But the best way to get folks riding the bus is to stop subsidizing parking and give them a transit pass. And that’s a solution we can start doing now that’s a heck of a lot cheaper than building more parking.

  9. Michael Catalano August 12, 2017 at 7:36 am

    Ryan. I just want to comment about the 1881 16th street building. I feel that the placement of this building was a horrible, greedy example of poor planning. The view of the beautiful canopy of the train station has become unavailable due to this building’s placement. It would have been much better located in the useless plaza to the south that would have opened the train area up to the 16th Street mall. I know it’s too late but would like to see your comments about this tragic error by the developer (who put their name on the building) as well as our city planners.

    • Ken Schroeppel August 13, 2017 at 5:22 pm


      From the beginning of the Union Station project under FasTracks, there was a known major funding gap between the amount of money set aside in the FasTracks budget for Union Station and what the Union Station project would cost. In 2008 when the final design and placement for the now-built DUS transit infrastructure was decided, the funding gap was determined to be *only* $300 million (the previous infrastructure design had a funding gap of closer to $700 million). RTD owns the station and the land around it, and once the infrastructure design was settled, that left five parcels on RTD’s DUS property that could be sold to private developers: the north wing building, the south wing building, the “triangle” block, the “A” block (which is L-shaped and includes the Platform Apartments, the Born Hotel, and 1881 16th office building) and the “B” block where the Coloradan condo tower is going up.

      It is the proceeds from the sale of these five parcels to the private sector and the significant sales and property taxes these new buildings generate (aka the “increment” in Tax Increment Financing) that is the means by which we are paying back the $300 million loan we took from the federal government to cover the funding gap. Not putting a building where 1881 16th Street is would have reduced the money available to pay back the loan, and the project needed every penny and dime it could scrape together to make it happen. Once the DUS Master Plan Update was finalized in 2008, the city approved the zoning on the five RTD parcels that would dictate the scale of buildings that could be built. The developer who built 1881 16th Street simply built a building as a use-by-right per the zoning approved nearly a decade ago by the city.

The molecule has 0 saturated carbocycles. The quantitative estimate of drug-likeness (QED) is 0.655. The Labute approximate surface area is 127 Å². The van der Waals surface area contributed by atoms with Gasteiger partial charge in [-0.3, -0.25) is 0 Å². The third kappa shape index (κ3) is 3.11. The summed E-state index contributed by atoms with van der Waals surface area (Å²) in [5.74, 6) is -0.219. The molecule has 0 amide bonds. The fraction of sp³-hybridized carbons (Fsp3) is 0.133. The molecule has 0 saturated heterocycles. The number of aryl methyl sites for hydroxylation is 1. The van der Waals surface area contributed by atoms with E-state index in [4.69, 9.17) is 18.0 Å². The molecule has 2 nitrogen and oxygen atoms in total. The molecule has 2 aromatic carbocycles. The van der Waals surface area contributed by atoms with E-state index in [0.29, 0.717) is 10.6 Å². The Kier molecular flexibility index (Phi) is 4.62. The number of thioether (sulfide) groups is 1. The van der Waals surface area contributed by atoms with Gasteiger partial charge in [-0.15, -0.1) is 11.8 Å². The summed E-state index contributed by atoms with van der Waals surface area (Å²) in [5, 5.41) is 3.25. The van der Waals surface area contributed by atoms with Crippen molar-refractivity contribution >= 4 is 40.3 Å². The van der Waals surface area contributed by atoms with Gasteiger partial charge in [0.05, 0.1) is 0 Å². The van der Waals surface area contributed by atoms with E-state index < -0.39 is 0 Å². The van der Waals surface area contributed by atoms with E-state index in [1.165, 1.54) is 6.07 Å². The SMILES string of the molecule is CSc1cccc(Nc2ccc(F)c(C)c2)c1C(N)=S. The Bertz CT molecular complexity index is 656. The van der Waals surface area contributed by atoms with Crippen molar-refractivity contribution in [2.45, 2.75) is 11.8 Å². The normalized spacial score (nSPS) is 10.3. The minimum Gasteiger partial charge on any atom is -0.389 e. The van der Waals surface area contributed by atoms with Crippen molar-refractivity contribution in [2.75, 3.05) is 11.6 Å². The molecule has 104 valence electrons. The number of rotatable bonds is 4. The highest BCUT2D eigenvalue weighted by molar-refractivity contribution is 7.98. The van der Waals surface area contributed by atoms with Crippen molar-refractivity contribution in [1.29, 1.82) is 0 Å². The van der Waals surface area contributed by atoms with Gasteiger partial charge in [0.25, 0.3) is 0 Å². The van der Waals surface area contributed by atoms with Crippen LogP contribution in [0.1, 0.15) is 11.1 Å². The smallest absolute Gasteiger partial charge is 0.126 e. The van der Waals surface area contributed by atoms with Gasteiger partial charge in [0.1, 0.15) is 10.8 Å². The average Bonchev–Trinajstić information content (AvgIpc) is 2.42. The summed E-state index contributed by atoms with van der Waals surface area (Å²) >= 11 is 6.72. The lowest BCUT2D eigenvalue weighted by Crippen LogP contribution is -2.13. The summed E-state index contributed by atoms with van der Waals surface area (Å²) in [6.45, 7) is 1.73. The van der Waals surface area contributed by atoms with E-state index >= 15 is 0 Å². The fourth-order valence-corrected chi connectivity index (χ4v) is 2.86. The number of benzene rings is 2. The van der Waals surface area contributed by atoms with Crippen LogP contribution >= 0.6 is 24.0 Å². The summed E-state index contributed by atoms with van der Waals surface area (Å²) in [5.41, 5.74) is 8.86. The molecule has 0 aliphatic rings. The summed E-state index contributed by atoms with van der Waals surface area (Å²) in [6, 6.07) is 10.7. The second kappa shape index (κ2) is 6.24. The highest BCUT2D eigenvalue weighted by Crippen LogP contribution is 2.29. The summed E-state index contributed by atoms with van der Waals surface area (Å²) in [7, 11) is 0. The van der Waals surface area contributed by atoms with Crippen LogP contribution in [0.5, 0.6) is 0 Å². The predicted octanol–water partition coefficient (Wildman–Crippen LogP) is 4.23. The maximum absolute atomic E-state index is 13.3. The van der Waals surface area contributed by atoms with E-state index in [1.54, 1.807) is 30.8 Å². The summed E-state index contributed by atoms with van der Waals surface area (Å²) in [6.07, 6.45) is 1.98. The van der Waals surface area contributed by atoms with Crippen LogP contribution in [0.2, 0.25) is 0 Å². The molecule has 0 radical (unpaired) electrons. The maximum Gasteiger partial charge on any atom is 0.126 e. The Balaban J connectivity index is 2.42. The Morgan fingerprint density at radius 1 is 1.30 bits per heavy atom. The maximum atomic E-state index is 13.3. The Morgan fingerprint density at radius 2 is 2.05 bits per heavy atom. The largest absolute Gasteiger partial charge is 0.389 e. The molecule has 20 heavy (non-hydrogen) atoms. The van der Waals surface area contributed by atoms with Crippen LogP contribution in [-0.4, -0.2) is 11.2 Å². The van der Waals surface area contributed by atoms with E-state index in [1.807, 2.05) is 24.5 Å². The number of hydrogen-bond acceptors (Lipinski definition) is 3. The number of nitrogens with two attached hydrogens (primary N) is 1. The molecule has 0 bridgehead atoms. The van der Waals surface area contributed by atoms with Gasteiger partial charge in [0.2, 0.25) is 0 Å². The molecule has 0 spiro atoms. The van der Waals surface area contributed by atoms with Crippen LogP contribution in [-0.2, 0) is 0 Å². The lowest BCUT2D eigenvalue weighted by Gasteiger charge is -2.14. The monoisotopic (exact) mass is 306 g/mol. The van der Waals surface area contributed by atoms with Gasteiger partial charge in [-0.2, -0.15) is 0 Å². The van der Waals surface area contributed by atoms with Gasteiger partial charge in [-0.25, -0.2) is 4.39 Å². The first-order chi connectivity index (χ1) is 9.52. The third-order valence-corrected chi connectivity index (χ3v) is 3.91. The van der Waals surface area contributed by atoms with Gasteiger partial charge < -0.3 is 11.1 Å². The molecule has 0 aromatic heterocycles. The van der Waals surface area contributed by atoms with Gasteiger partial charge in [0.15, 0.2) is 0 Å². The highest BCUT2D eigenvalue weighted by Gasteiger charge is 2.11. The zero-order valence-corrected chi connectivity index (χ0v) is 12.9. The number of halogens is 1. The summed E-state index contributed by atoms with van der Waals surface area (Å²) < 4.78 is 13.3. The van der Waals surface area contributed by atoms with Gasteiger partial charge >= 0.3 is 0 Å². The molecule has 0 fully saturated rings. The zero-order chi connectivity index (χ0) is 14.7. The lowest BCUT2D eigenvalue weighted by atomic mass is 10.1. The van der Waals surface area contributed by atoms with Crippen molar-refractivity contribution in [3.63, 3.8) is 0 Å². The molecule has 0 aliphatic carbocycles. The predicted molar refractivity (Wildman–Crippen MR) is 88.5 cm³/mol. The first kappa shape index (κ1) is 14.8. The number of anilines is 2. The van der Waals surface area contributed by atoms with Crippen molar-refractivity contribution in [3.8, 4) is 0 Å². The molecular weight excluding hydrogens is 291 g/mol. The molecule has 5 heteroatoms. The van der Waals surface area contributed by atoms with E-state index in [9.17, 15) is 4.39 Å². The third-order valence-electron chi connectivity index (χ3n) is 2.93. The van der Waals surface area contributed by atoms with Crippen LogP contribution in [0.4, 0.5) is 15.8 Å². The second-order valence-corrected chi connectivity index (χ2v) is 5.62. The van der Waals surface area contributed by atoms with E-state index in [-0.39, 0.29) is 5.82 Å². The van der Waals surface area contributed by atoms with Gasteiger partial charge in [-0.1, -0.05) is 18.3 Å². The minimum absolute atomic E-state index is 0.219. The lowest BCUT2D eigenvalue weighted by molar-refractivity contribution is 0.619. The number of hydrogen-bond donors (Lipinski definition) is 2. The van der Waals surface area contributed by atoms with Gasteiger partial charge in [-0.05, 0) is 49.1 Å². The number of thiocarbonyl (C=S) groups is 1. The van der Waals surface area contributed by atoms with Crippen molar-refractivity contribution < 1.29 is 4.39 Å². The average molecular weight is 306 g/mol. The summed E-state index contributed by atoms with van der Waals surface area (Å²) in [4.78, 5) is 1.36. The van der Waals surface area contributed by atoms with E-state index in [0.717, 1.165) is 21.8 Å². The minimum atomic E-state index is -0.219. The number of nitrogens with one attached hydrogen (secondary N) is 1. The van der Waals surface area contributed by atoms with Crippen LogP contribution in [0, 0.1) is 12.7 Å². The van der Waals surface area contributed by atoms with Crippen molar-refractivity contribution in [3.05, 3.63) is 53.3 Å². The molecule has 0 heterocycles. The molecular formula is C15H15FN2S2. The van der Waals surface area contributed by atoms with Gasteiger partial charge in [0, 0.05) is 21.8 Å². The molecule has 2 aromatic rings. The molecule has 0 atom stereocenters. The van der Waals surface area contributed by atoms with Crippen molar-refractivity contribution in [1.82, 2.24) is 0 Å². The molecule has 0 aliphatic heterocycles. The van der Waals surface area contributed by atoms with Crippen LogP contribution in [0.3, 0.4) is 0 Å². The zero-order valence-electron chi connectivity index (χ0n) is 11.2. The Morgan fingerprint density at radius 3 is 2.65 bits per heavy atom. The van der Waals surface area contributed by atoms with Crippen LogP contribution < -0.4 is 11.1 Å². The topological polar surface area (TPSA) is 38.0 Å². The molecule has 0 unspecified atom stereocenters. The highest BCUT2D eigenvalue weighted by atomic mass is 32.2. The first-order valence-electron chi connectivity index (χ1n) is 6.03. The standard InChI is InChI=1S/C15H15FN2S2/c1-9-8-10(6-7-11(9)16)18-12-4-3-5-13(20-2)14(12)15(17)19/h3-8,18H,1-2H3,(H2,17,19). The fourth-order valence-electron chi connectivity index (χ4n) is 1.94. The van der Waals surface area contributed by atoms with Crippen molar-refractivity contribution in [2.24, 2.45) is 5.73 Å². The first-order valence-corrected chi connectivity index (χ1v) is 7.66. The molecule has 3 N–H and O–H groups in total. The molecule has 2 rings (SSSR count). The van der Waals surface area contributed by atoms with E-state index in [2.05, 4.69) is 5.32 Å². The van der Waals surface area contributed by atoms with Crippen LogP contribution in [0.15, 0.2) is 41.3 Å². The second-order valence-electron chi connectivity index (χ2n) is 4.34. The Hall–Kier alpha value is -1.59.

While I can certainly understand the desire to see the stub end of the canopy/platforms area visible from 16th Street, from an urban design perspective, having the three “A” block buildings wrap around the stub end of the canopy/platforms area, along with the south wing building, provides a sense of enclosure to that area–a key principle in urban design for successful public spaces. One could argue that an open plaza where 1881 16th Street is might also work from an urban design perspective and it would be interesting to debate the merits of both approaches, but the need to maximize the future tax revenue from the private-sector development to pay for the Union Station project was the primary consideration.

      The open space where “tail tracks plaza” is between the EPA building and the Triangle building is the old Wewatta Street right-of-way, owned by the city, and considered an important part of the pedestrian flow and public space network in the DUS area. I never heard any discussion of putting a building there for that reason.

      I hope this helps. Thank you for the good questions.

  10. Paul Gillis August 22, 2017 at 9:21 am

    Just some general comments and questions. I know everyone is beyond busy, but the updates seem to be fewer and fewer (and much of the map is outdated – 12th and Grant for instance which is a large hole in the ground) so just wondering if things have changed such that the site will be less vigorous (and love the site by the way). Also, parking vs transit is a constant thread, but I have to say that the transit option is becoming a joke. I live 20 blocks east of downtown on a major RTD bus route and in the last month or so, my usual bus is a no show up to 80% of the time and to constantly change times to see if some other time will show is a bit ridiculous. I honestly need to consider driving as RTD reliability is anything but and totally counters all of the transit initiatives that get thrown around.

    • Ken Schroeppel August 23, 2017 at 7:26 pm

      Thanks for the comment Paul. Ryan and I took some needed breaks from the blog this summer, but we will be back with more regular posts now that we’re heading into the fall. Thanks!

  11. James August 26, 2017 at 12:00 am

    Pheew! Was worried. Have a good break!